Another look at recursive quadrature oscillators

In a recent post, we looked at which \(2\times 2\) Toeplitz real matrices \(T\) gave useful quadrature oscillators by the recurrence \(x_{n+1}=T x_n\). There, we computed their eigenvalues and solved the recurrence in terms of them. Of course, there are many other ways to approach this problem. Here we look at another approach that gives a good geometric picture of what happens, can be applied to general \(2\times 2\) matrices, and may be used as a starting point for the \(n\times n\) case.

We are interested in characterizing the \(2\times 2\) matrices \(T\) such that if we consider the sequence defined by \(x_{n+1}=T x_n\), \(x_0 \in \mathbb{R}^2\) fixed, then its two components are sinusoids of constant phase difference 90º (or perhaps just approximately 90º).

We will denote by \(R(\omega)\) the matrix of rotation by \(\omega\) in \(\mathbb{R}^2\):\[R(\omega)=\begin{pmatrix}\cos\omega &-\sin\omega\\\sin\omega&\cos\omega\end{pmatrix}.\] Reasoning as in the previous post, we see that the eigenvalues of \(T\) need to have modulus \(1\) and be complex conjugates. It follows that \(T\) is similar to a rotation matrix:\[T = PR(\omega)P^{-1}.\] Therefore\[x_{n} = T^n x_0 = PR(\omega n)P^{-1}x_0.\] In fact it makes sense and is worthy to consider the “continuous version” of the recurrence, which has the solution\[x(t) = PR(\omega t)P^{-1}x_0,\quad t\in\mathbb{R}.\]

We denote by \(P=U\Sigma V^*\) the singular value decomposition of \(P\). \(\Sigma\) is a diagonal matrix with strictly positive entries on the diagonal, and \(U\) and \(V\) are real orthogonal matrices. We note that \(V^*R(\omega t)V=R(\pm\omega t)\) depending on whether \(V\) preserves or reverses the orientation. Hence,\[x(t) = U\Sigma R(\pm\omega t) \Sigma^{-1}U^*x_0.\] We put \(y_0 = \Sigma^{-1}U^*x_0\) and make the change of variables \(s = \pm\omega t\). We have\[x(s)=U\Sigma R(s)y_0.\]

Now we can clearly see geometrically what happens. As \(s\) varies along \(\mathbb{R}\), \(R(s)y_0\) traces the circumference of centre \(0\) and radius \(\|y_0\|\). Then \(\Sigma\) stretches this circumference to produce an ellipse (except in the trivial case when \(\Sigma\) is a multiple of the identity, which implies that the \(T\) we started with was just a rotation matrix). The axes of this ellipse are the coordinate axes. Then \(U\), which is a rotation and perhaps an orthogonal symmetry, just rotates this ellipse, so that its axes may no longer be the coordinate axes.

Therefore, for any \(x_0 \in \mathbb{R}^2\setminus\{0\}\), the orbit \(x(s)\) traces an ellipse. Moreover, if we take two nonzero initial data \(x_0\) and \(\widetilde{x}_0\), their corresponding orbits \(X=\{x(s)\}\) and \(\widetilde{X}=\{\widetilde{x}(s)\}\), seen as sets, are proportional: \(\widetilde{X} = (\|\widetilde{x}\|/\|x\|)X\). So the initial data \(x_0\) that we choose is not important.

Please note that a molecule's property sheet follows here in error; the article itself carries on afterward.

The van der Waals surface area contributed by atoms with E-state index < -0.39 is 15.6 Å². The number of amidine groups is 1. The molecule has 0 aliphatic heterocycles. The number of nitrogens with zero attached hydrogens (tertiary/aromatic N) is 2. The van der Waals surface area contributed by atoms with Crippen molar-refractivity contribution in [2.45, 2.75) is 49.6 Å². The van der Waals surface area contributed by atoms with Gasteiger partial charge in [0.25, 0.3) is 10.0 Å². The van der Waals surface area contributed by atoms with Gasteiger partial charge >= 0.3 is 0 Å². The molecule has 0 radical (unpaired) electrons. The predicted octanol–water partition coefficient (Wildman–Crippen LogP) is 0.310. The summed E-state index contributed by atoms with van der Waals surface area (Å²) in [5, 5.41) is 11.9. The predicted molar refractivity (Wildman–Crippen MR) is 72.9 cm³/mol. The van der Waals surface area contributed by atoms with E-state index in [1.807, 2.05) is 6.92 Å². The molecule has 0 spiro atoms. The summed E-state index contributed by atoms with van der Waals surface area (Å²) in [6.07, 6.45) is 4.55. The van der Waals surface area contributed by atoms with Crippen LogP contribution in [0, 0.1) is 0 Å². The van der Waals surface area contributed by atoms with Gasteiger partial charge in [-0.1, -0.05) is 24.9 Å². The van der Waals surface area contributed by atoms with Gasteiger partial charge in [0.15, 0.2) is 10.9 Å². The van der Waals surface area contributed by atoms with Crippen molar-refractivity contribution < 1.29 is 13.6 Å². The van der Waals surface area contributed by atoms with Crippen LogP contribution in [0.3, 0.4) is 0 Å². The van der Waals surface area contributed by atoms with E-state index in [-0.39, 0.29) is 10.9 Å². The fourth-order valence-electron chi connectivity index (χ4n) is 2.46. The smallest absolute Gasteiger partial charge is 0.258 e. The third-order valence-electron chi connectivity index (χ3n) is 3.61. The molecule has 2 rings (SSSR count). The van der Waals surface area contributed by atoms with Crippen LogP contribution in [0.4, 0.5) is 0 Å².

Of course, the components of \(x(s)\) are sinusoids of angular frequency \(1\), because they are linear combinations of the the components of \(R(s)y_0\), which are sinusoids of angular frequency \(1\) themselves. Hence,\[x(s) = \begin{pmatrix}a\cos(s+\theta_0)\\ b\sin(s+\theta_0+\varphi)\end{pmatrix},\] for some \(a> 0\), \(b\neq 0\), \(\theta_0 \in \mathbb{R}\) and \(\varphi\in (-\pi/2,\pi/2]\). The curve traced by \(x(s)\) is an ellipse whose axes are rotated \(\varphi/2\) with respect to the coordinate axes.

It follows that if we want the components of \(x(s)\) to be in quadrature, which amounts to \(\varphi=0\), then the axes of the ellipse traced by \(x(s)\) should be the coordinate axes. This implies that \(U\) performs no rotation at all. It can only permute and change the sign of the vectors in the standard basis. Therefore, we may as well assume that \(U\) is the identity, because these simple transformations of the vectors in the standard basis don’t make much difference.

We recall that \(T = U\Sigma R(\omega) \Sigma^{-1} U^*\). Putting \(U = I\), denoting the diagonal elements of \(\Sigma\) by \(\alpha,\beta > 0\), and computing the matrix product, we see that\[T=\begin{pmatrix}\cos\omega & -\frac{1}{\tau}\sin\omega\\ \tau\sin\omega & \cos\omega\\\end{pmatrix},\]where \(\tau=\beta/\alpha\). We see that the only matrices that produce a quadrature oscillator are Toeplitz: precisely those which we studied in the previous post.

Perhaps one is interested in matrices \(T\) that give oscillators which are almost in quadrature, meaning that \(\varphi\) is very small. Of course, this just means that \(U\) is essentially a rotation of very small angle, so the matrices \(T\) that satisfy this condition may be computed in a similar fashion.

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